Liked by 3 people

    • atc1701 February 6, 2019 / 11:33 am

      Even when it comes to their first-gen CLD-260, a lot of that technology is still operating in Quebec – notably, the Quicksilver Express from Breckenridge is still operating at Owl’s Head (QC), along with the old Forerunner Express. I’ve rarely seen a POMA of the same age relocated – most are scrapped. Doppelmayr was and still is the king of reliability in the 80s and early 90s.

      The first-gen UNI enclosure is particularly difficult for maintenance, especially on the return terminal (which had a different enclosure than the more spacious drive). I’m glad Doppelmayr rectified that with the second iteration, which had the same enclosures on both terminals. The old Ramcharger clearly had the first iteration enclosure, which means replacing it with a UNI-G cover was smart and aesthetic.

      Like

      • Collin Parsons February 6, 2019 / 1:24 pm

        I think Poma’s fixed grips held up better than Doppelmayr’s if we’re talking about the 1980’s. For detachables, I’d say Doppelmayr was better. However, once Poma got to the Challenger I think they took the lead. Tremblant’s Duncan Express is a first gen UNI and is not very reliable at all, but I suspect it’s one bad apple in the bunch.

        Liked by 1 person

        • Teddy's Lift World February 6, 2019 / 1:35 pm

          Considering how much downtime Super Bravo at Sugarbush has, I would think that the later Poma detachables are better. Although consider this, North Ridge can barely make it a week without having some sort of mechanical issue. I have NEVER heard of GMX breaking down.

          Like

      • Donald M. Reif February 8, 2019 / 7:50 pm

        You can see what Ramcharger’s return station used to look like with the upper terminal of Thunder Wolf on Andesite Mountain. (Incidentally, Thunder Wolf has a second generation UNI for the bottom drive at the loading area)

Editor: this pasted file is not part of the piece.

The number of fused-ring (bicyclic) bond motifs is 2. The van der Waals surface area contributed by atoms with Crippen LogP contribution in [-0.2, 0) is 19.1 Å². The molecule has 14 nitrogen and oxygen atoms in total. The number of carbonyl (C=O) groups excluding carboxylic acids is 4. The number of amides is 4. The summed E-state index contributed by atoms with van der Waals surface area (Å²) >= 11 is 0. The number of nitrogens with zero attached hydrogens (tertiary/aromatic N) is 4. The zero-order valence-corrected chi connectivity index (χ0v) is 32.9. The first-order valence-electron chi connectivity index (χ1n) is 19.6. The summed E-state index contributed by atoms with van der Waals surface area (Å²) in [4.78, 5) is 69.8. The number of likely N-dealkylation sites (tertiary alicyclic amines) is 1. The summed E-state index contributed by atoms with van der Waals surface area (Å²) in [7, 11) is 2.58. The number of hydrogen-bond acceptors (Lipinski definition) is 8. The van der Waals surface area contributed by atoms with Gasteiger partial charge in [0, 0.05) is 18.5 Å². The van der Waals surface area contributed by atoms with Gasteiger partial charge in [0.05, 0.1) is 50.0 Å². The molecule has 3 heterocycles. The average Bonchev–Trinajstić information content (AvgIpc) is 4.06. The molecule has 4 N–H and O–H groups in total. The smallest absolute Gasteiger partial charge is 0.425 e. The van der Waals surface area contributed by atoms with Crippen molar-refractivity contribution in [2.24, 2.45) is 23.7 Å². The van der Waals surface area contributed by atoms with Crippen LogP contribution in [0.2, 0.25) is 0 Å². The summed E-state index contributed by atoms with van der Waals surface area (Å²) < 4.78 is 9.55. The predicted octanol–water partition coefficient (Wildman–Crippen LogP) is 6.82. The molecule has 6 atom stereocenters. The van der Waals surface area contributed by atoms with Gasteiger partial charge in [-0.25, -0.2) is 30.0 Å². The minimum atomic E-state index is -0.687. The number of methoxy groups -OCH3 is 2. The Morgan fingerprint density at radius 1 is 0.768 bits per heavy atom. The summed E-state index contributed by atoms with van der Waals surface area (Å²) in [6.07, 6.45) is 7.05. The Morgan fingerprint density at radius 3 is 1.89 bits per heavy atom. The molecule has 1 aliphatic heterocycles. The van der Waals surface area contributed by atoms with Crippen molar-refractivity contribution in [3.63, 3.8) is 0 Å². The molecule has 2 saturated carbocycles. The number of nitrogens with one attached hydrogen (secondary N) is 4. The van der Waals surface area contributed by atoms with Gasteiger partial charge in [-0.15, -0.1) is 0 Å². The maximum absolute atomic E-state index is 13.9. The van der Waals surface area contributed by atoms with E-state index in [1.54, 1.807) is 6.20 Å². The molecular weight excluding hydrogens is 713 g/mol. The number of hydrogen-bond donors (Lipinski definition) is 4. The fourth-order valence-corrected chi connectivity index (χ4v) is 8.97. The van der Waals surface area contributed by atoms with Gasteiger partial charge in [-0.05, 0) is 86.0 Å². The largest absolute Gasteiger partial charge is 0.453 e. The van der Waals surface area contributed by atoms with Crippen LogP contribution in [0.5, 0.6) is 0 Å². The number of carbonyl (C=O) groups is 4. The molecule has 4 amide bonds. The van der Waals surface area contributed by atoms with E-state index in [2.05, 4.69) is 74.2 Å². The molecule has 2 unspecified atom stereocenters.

Liked by 1 person

        • atc1701 February 9, 2019 / 9:13 am

          That’s strange! The return is first generation but the drive is second generation. I’ve never seen that before for a doppelmayr UNI built in 1993/94.

          Like

        • Max Hart February 9, 2019 / 9:20 am

          The return on Thunderwolf is also a second gen Uni, but it is just the more compact version (I often call it the Tunnel version instead of the fully enclosed terminal). Mechanically it is the same as all of the other Uni returns, but the full enclosure was omitted. Boyne installed 5 of these early Unis at its mountains, all of which have fully enclosed drives and compact returns regardless of when they were built.

          Like

  7. Maxwell Uguccioni March 21, 2019 / 9:38 pm

    Why do the sticker numbers say Doppelmayr CTEC?

    Like

  8. Collin Parsons March 21, 2019 / 11:10 pm

    I recorded this lift back on Monday. Some things have changed since these pictures were taken. The chairs with worn grips have either been placed back on the line or removed from the maintenance rail. The rest of the terminal skins have been added to the top terminal and the fork lift has been removed. I think the Doppelmayr CTEC stickers were on the chairs when the lift was Ramcharger.

    Like

    • Collin Parsons March 21, 2019 / 11:12 pm

      Like

      • Donald M. Reif March 29, 2019 / 1:24 pm

        Your video of Thunder Wolf showed some Doppelmayr CTEC stickers on that lift as well.

        Like

  9. Donald M. Reif March 29, 2019 / 1:30 pm

    The new terminal skins look seamless enough that the only things making clear they are skins and not all-new terminals would be the exposed bullwheel at the bottom and the presence of DS grips.

    Like